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Mathematics & Statistics

Complex Systems: Mathematics, Computation & Science
(Leader: Prof. Greg McColm)

Tuesday, November 26, 2002

Title

Speaker

Time
Place

Crossover From Poisson to Wigner-Dyson Level Statistics in One-Dimensional Systems With Integrability Breaking
David Rabson
Physics Department
1:00pm-2:00pm
PHY 109

Abstract

Arrange a chain of atoms in a ring, and allow the free electrons on the lattice to hop from site to neighboring site. If only nearest-neighbor electrons interact, the system is known to be integrable: there are as many integrals of the motion as there are solutions. If we then apply an irrelevant perturbation (such as a magnetic flux through the center of the ring), energy levels will wander independently as a function of perturbation. Each such level can carry a current; the transport is termed ballistic. According to the standard view of random-matrix theory, even an infinitesimal second-neighbor interaction will destroy the integrability; energy levels will repel as a function of the perturbation, and states will carry no ballistic current. The transport is called diffusive. The probability distribution of energy spacings should follow the Wigner-Dyson form.

I will present some numerical evidence that this latter picture is wrong when the chain is finite and speculate on the possible implications for quantum computing.

Tuesday, November 19, 2002

Title
Speaker

Time
Place

Ozone Production in the Troposphere
Noreen Poor
College of Public Health
1:00pm-2:00pm
PHY 109

Abstract

Formation and destruction of ozone in the lower atmosphere is a cyclical process driven by sunlight and the availability of nitrogen oxides and volatile organic compounds. The ambient temperature, degree of atmospheric mixing, and build-up of pollutants in the atmosphere are factors that contribute to elevated concentrations of ozone close to the Earth's surface. The complexity of the physical and chemical processes associated with ozone production make challenging regional control of ozone to levels below the National Ambient Air Quality Standard.

Tuesday, November 5, 2002

Topic
Time
Place

Planning Session
1:00pm-2:00pm
PHY 109

Abstract

The organizers of this seminar invite all interested faculty to join us in a planning session for the next semester. There are several proposals for a new format next semester, and we are interested in hearing your ideas.

Tuesday, October 29, 2002

Title
Speaker
Time
Place

Mathematics for a Biological Mystery
W. Richard Stark
1:00pm-2:00pm
PHY 109

Abstract

How can a totally disorganized system exhibit organized behavior at the global level? Many mathematicians, the author included, have used irregular networks of automata to model systems (idealized tissues, insect colonies) which most clearly present this mystery. A version of calculus (on a domain not related to the real numbers) has recently yielded some success.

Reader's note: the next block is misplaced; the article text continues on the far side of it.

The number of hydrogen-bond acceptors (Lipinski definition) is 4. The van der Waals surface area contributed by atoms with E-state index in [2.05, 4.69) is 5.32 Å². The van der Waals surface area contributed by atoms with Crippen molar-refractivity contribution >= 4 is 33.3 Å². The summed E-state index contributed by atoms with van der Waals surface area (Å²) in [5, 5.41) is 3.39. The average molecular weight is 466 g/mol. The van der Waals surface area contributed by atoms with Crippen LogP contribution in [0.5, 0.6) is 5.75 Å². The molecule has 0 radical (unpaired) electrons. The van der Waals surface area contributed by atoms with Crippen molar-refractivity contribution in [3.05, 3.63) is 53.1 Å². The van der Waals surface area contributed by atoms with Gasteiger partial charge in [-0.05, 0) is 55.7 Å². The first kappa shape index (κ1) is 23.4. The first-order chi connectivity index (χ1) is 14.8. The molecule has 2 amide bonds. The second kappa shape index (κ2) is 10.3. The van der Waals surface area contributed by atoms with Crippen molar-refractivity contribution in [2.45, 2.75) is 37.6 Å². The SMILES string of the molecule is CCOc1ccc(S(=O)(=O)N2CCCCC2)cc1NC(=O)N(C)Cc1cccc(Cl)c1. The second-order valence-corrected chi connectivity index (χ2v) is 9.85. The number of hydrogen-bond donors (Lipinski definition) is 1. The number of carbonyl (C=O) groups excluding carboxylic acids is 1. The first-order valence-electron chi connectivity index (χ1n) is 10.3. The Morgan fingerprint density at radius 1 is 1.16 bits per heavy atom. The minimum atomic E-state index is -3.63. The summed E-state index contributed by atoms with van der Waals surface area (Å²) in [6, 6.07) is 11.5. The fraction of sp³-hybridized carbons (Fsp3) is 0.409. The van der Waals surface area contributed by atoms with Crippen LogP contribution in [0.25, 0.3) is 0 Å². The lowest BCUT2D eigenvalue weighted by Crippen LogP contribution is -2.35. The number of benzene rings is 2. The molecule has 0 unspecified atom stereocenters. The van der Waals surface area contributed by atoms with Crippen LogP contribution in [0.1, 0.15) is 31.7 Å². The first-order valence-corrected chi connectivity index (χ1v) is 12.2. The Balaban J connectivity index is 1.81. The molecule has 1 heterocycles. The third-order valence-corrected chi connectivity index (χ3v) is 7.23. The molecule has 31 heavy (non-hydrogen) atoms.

Tuesday, October 15, 2002

Title
Speaker
Time
Place

The Prostate, Mathematics, and Computers
Edgar Sanford
1:00pm-2:00pm
PHY 109

Abstract

Problems in Clinical Medicine will be presented which result from minimal utilization of fundamental mathematics as well as computer science. The present status of prostate disease will be used as an example of clinical issues that could be more rapidly addressed by using mathematical and computer applications. Frankly, this will be a plea for help from our academic colleagues in disciplines not obviously related to health care.

Tuesday, October 8, 2002

Title
Speaker
Time
Place

Formal Language Theory Models for DNA Recombinant Processes
Nataša Jonoska
1:00pm-2:00pm
PHY 109

Abstract

We will describe the theoretical model of splicing systems which was originally developed in the late 80's by T. Head. This model uses the sequence of DNA nucleotides to treat molecules as realizations of abstract strings or words. The detailed definition of the splicing concept comes from considerations of the cut and paste activity of a ligase and restriction enzymes on double stranded DNA molecules.

Tuesday, October 1, 2002

Title
Speaker

Time
Place

Birth, death, and the risk of population extinction in heterogeneous populations
Gordon Fox
Department of Biology
1:00pm-2:00pm
PHY 109

Tuesday, September 24, 2002

Title
Speaker

Time
Place

Community Networks
Gary Huxel
Department of Biology
1:00pm-2:00pm
PHY 109

Abstract

My talk will focus on factors that regulate stability in large networked systems. Specifically I will examine dynamics and stability of food webs. The approach can be broadly applied to biological, economical, and social systems. Furthermore, these highly complex systems represent significant challenges to computational systems.

Tuesday, September 17, 2002

Title
Speaker
Time
Place

Knots and DNA
Masahiko Saito
1:00pm-2:00pm
PHY 109

Tuesday, September 10, 2002

Title
Speaker
Time
Place

The Mathematics of Threshold Phenomena
Greg McColm
1:00pm-2:00pm
PHY 109

Abstract

Many experiments consist of sitting and watching some value \(N\) slowly increase, and waiting for a system to somehow react.

For example, slowly increase the temperature, and see at what temperature a snowflake melts. Or give a rat increasing amounts of a toxin, and see when it gets sick.

If \(T\) is the time when the system reacts, then \(T\) has a very small variance when the system is highly predictable (snowflake), but lower variance if the system is less predictable (rat).

There is a well-developed theory of “stopping time random variables” \(T\) for very nice systems. But many systems are quite complicated, and in this talk we will take a look at how to understand the predictability of such complicated (and often poorly understood) systems.